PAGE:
Foreign CBDCs and stablecoins unlikely to threaten US dollar, says Fed vice chair
Though Randal Quarles said there was a “legitimate and strong regulatory interest in how stablecoins are constructed and managed,” a U.S. dollar-pegged coin could help provide support for its fiat counterpart.
Randal Quarles, vice chair for supervision of the Federal Reserve Board of Governors, said he believed neither dollar-pegged stablecoins nor digital currencies issued by foreign central banks are likely major causes for concern for the U.S. dollar.
In a prepared statement for the Annual Utah Bankers Association Convention Monday, Quarles said that foreign currencies — whether fiat or digital — would be unlikely to challenge the U.S. dollar’s role in the global economy. He cited the size of the U.S. economy, trade relationships with other nations, and “credible U.S. monetary policy” as reasons he believed even a central bank digital currency, or CBDC, issued abroad would pose little risk.
“It’s inevitable that, as the global economy and financial system continue to evolve, some foreign currencies (including some foreign CBDCs) will be used more in international transactions than they currently are,” said Quarles. “It seems unlikely, however, that the dollar’s status as a global reserve currency, or the dollar’s role as the dominant currency in international financial transactions, will be threatened by a foreign CBDC.”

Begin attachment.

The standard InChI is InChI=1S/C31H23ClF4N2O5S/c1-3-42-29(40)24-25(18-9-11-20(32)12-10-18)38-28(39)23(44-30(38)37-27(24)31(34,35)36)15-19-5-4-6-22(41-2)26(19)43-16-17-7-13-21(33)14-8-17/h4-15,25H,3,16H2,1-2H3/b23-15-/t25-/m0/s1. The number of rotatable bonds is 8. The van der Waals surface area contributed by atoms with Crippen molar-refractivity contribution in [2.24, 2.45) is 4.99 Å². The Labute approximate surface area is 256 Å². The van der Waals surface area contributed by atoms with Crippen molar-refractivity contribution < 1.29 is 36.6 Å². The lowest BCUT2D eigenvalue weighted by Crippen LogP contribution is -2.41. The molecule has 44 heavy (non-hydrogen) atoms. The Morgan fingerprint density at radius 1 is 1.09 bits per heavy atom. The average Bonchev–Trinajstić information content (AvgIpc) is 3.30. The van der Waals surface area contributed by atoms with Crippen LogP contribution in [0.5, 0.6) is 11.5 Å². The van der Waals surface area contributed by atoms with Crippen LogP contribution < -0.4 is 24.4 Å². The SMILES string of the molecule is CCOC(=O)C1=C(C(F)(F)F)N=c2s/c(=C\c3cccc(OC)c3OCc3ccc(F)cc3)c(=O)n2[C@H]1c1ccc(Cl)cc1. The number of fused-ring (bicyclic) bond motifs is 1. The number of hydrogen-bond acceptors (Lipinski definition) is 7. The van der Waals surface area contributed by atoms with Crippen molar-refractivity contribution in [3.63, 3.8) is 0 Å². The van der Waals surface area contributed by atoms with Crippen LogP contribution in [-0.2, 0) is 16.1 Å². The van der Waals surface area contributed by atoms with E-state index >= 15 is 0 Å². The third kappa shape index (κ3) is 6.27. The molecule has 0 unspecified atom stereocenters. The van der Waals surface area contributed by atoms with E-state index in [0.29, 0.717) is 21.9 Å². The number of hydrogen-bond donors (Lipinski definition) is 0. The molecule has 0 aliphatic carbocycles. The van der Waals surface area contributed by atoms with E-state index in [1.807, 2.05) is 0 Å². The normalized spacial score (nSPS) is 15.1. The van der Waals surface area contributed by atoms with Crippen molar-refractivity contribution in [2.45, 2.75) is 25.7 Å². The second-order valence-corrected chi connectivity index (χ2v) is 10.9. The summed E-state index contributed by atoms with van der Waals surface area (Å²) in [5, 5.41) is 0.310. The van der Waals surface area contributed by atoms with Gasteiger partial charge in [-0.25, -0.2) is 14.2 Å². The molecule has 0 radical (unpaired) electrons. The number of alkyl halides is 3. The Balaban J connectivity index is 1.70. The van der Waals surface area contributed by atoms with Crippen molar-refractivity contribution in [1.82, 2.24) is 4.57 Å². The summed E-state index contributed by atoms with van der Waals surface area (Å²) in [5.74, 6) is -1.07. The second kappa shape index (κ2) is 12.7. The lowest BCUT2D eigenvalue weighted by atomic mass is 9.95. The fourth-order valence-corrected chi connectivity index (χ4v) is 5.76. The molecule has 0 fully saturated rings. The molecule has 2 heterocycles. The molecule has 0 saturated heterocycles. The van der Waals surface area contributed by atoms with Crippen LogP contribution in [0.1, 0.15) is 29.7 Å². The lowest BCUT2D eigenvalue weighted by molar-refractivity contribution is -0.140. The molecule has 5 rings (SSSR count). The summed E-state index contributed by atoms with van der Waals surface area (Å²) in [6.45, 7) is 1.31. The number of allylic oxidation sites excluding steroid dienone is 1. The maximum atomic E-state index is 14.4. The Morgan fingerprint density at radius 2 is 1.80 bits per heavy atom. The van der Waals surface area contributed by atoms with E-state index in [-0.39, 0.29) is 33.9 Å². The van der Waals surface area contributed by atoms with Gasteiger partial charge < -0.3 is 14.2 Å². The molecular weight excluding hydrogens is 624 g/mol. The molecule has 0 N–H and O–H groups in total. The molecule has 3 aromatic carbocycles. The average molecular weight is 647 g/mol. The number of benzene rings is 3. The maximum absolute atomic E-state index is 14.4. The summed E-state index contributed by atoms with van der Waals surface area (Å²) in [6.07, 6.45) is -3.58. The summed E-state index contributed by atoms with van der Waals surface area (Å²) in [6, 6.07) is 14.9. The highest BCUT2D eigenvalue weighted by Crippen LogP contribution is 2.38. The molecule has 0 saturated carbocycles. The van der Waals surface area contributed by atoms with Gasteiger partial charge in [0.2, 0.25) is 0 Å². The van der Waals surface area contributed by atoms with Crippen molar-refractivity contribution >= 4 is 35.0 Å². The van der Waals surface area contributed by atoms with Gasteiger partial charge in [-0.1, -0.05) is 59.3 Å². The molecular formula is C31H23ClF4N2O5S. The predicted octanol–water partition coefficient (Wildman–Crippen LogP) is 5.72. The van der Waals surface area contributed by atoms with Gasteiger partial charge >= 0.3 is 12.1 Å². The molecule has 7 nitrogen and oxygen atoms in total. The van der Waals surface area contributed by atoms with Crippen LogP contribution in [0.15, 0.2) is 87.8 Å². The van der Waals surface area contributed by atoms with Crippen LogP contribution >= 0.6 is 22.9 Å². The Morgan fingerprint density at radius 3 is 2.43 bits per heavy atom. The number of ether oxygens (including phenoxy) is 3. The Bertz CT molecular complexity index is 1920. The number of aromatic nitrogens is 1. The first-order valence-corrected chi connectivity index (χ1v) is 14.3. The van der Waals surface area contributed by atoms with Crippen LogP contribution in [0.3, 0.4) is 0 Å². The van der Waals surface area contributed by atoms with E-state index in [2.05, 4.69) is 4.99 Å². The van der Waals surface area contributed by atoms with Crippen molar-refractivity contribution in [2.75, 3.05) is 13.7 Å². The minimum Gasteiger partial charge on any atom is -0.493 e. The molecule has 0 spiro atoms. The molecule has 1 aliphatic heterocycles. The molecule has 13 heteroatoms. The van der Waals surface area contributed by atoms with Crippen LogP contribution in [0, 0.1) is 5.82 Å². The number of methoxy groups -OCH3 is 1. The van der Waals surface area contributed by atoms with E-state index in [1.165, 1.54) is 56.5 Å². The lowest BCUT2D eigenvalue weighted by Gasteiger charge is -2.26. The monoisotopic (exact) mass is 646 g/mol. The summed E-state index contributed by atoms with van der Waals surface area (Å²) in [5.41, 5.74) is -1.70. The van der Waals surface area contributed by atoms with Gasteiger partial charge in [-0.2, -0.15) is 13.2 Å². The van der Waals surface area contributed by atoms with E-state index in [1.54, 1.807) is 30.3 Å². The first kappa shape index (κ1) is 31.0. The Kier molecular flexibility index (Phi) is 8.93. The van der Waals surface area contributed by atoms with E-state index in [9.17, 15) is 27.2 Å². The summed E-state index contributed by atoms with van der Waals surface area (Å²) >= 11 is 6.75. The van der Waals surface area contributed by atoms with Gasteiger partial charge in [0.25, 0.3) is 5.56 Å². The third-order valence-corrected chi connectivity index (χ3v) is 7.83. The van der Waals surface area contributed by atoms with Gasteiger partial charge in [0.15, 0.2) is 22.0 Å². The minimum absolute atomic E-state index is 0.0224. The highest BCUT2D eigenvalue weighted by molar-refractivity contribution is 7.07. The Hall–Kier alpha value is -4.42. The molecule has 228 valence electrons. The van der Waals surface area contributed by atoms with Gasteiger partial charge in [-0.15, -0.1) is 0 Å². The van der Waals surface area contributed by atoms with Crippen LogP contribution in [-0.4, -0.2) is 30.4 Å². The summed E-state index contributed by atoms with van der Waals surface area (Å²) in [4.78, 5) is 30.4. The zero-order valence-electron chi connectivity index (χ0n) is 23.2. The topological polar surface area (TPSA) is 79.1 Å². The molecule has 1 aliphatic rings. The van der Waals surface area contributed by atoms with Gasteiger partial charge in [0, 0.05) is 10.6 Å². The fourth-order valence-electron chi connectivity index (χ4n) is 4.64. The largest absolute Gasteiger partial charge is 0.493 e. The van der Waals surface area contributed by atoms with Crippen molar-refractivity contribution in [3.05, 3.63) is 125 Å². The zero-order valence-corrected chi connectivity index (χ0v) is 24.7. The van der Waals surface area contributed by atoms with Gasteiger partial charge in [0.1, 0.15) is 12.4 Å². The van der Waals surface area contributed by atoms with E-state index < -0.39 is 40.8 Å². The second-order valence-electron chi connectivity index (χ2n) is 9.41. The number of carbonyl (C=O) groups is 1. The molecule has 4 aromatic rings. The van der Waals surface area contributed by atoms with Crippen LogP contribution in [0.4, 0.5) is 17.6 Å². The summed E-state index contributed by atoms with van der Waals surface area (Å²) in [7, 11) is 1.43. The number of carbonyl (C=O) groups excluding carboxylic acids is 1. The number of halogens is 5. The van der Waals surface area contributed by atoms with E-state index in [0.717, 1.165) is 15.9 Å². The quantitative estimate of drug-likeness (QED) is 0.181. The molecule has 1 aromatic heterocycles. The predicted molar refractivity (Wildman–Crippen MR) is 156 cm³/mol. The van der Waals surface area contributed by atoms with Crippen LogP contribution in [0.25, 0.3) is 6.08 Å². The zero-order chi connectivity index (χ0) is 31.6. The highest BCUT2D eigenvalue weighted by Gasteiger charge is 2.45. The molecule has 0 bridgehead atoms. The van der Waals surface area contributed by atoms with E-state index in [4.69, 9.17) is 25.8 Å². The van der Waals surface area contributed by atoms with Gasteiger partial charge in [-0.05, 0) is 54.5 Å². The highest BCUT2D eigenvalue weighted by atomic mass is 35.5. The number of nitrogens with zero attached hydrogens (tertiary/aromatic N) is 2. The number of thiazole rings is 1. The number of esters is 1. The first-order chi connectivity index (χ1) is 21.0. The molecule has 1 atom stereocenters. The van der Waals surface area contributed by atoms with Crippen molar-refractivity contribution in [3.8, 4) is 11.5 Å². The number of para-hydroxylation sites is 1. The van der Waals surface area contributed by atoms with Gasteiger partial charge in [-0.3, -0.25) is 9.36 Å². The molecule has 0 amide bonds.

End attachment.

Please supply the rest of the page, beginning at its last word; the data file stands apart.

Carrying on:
Quarles’ comments on stablecoins pegged to the U.S. dollar were also seemingly lacking urgency. Though the Fed vice chair said there was a “legitimate and strong regulatory interest in how stablecoins are constructed and managed,” a U.S. dollar stablecoin could support its fiat counterpart by making cross-border payments faster and cheaper.
According to Quarles, the concerns around stablecoins — one, namely, that holders exchange a large number of coins all at once — are “eminently addressable.” Even Bitcoin (BTC), to which he referred as “a risky and speculative investment rather than a revolutionary means of payment,” isunlikely to affect the role of the U.S. dollar given the crypto asset has failed to become a widely accepted means of payment.
However, rather than pushing for a CBDC issued by the Federal Reserve, Quarles implied that a federally issued digital currency would discourage innovation from the private sector as well as potentially constrict the availability of credit and many services of commercial banks. Though he did not rule out the U.S. government eventually releasing a CBDC, he added any rollout needed to be prepared to prevent illicit activity and justify the potential cost of expanding the Federal Reserve.
“The potential benefits of a Federal Reserve CBDC are unclear […] developing a CBDC could, I believe, pose considerable risks.”
In May, Federal Reserve chair Jerome Powell said the government body would be issuing a discussion paper sometime this summer to explore the implementation of a CBDC. Powell has spoken many times about the possible ramifications of the U.S. government issuing a CBDC, saying that he believed it is more important “to get it right than it is to be first.”
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